The push to rid Maine of the controversial Common Core State Standards suffered a setback on Monday, as the Legislature’s Education and Cultural Affairs Committee voted 12-1 against LD 1396, “An Act Regarding Educational Standards for Maine Students”.
LD 1396, if passed, would effectively eliminate the Common Core Standards in Maine, and allow Maine to develop its own education standards and assessments.
The Common Core State Standards have generated a considerable amount of contention in recent months, not only in Maine, but in school systems throughout the country. Opponents of Common Core, including many educators and parents, assert that the standards are too low or confusing, and do little to nothing to improve Maine’s education system.
“The fact is, Common Core standards will not improve our State’s schools, and it’s time to stop wasting our precious time and money,” said Rep. Karen Gerrish (R-Lebanon) the sponsor of LD 1396 and an educator of 25 years.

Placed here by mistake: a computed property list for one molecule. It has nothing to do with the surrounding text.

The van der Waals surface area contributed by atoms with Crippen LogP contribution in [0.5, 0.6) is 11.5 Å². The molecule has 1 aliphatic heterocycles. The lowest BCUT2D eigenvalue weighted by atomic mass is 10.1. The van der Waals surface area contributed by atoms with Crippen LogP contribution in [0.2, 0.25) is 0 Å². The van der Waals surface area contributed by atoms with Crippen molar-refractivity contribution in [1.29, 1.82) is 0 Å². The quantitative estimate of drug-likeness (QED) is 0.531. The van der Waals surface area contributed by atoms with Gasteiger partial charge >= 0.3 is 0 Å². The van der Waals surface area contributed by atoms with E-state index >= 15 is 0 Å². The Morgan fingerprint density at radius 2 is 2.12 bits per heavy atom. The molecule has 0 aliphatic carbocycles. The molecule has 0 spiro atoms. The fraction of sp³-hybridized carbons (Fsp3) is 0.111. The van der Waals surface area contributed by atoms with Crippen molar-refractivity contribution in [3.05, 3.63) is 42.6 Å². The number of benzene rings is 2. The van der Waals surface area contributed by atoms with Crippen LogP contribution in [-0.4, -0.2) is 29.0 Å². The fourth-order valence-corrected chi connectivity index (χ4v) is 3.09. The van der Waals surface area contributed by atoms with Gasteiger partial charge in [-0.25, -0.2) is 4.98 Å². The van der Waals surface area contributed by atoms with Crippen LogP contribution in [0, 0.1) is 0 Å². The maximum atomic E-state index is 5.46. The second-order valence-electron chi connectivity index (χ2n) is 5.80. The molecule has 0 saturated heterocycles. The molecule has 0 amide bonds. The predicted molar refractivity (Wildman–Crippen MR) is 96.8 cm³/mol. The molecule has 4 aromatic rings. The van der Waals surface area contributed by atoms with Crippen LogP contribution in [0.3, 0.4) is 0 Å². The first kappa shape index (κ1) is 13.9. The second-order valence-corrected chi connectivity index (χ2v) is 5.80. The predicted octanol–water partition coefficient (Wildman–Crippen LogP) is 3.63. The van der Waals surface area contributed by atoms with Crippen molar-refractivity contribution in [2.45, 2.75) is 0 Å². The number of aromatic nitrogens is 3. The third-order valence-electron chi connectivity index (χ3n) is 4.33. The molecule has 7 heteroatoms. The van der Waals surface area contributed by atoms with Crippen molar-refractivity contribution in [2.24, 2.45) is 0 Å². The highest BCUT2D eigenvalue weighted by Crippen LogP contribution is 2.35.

Heidi Sampson, education advocate and member of the Maine State Board of Education, also told the committee at a public hearing that “there is evidence these standards are not research-based,” and that the standards could be particularly detrimental for younger students.
“Over 500 Early Childhood Health and Education professionals have expressed their strong concern with respect to these standards being developmentally inappropriate in grades K~3,” Sampson said.
But these arguments were not enough to convince members of the committee that Maine should change course and reform its education system.
Seven Democrats, and five Republicans, including Senators Brian Langley (R-Hancock) and Peter Edgecomb (R-Aroostook), and Representatives Joyce Maker (R-Calais), Matthew Pouliot (R-Augusta), and Paul Stearns (R-Guilford) all voted that LD 1396 ought not to pass.
Representative Mike McClellan (R-Raymond) was the lone member of the committee to vote in favor of the bill.
The bill now heads to the full House and Senate to be voted on.